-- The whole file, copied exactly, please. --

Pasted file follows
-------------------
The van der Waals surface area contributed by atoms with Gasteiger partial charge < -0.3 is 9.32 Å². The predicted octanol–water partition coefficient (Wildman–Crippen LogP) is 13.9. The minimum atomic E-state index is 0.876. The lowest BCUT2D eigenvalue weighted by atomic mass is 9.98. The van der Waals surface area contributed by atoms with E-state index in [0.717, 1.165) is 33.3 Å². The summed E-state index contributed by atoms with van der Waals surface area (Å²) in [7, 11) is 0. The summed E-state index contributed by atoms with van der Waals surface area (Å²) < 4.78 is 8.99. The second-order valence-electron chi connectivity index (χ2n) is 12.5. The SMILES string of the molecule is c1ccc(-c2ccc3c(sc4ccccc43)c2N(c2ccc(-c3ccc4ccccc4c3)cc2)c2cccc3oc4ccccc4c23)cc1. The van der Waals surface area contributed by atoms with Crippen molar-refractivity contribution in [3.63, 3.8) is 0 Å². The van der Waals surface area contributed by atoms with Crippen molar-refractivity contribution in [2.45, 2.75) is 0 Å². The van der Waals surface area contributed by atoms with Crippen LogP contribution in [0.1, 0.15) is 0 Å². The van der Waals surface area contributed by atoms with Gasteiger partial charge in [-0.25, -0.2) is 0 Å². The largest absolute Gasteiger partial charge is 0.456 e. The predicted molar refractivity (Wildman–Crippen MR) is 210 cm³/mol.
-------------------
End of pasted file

The van der Waals surface area contributed by atoms with Gasteiger partial charge < -0.3 is 9.32 Å². The predicted octanol–water partition coefficient (Wildman–Crippen LogP) is 13.9. The minimum atomic E-state index is 0.876. The lowest BCUT2D eigenvalue weighted by atomic mass is 9.98. The van der Waals surface area contributed by atoms with E-state index in [0.717, 1.165) is 33.3 Å². The summed E-state index contributed by atoms with van der Waals surface area (Å²) in [7, 11) is 0. The summed E-state index contributed by atoms with van der Waals surface area (Å²) < 4.78 is 8.99. The second-order valence-electron chi connectivity index (χ2n) is 12.5. The SMILES string of the molecule is c1ccc(-c2ccc3c(sc4ccccc43)c2N(c2ccc(-c3ccc4ccccc4c3)cc2)c2cccc3oc4ccccc4c23)cc1. The van der Waals surface area contributed by atoms with Crippen molar-refractivity contribution in [3.63, 3.8) is 0 Å². The van der Waals surface area contributed by atoms with Crippen molar-refractivity contribution in [2.45, 2.75) is 0 Å². The van der Waals surface area contributed by atoms with Crippen LogP contribution in [0.1, 0.15) is 0 Å². The van der Waals surface area contributed by atoms with Gasteiger partial charge in [-0.25, -0.2) is 0 Å². The largest absolute Gasteiger partial charge is 0.456 e. The predicted molar refractivity (Wildman–Crippen MR) is 210 cm³/mol.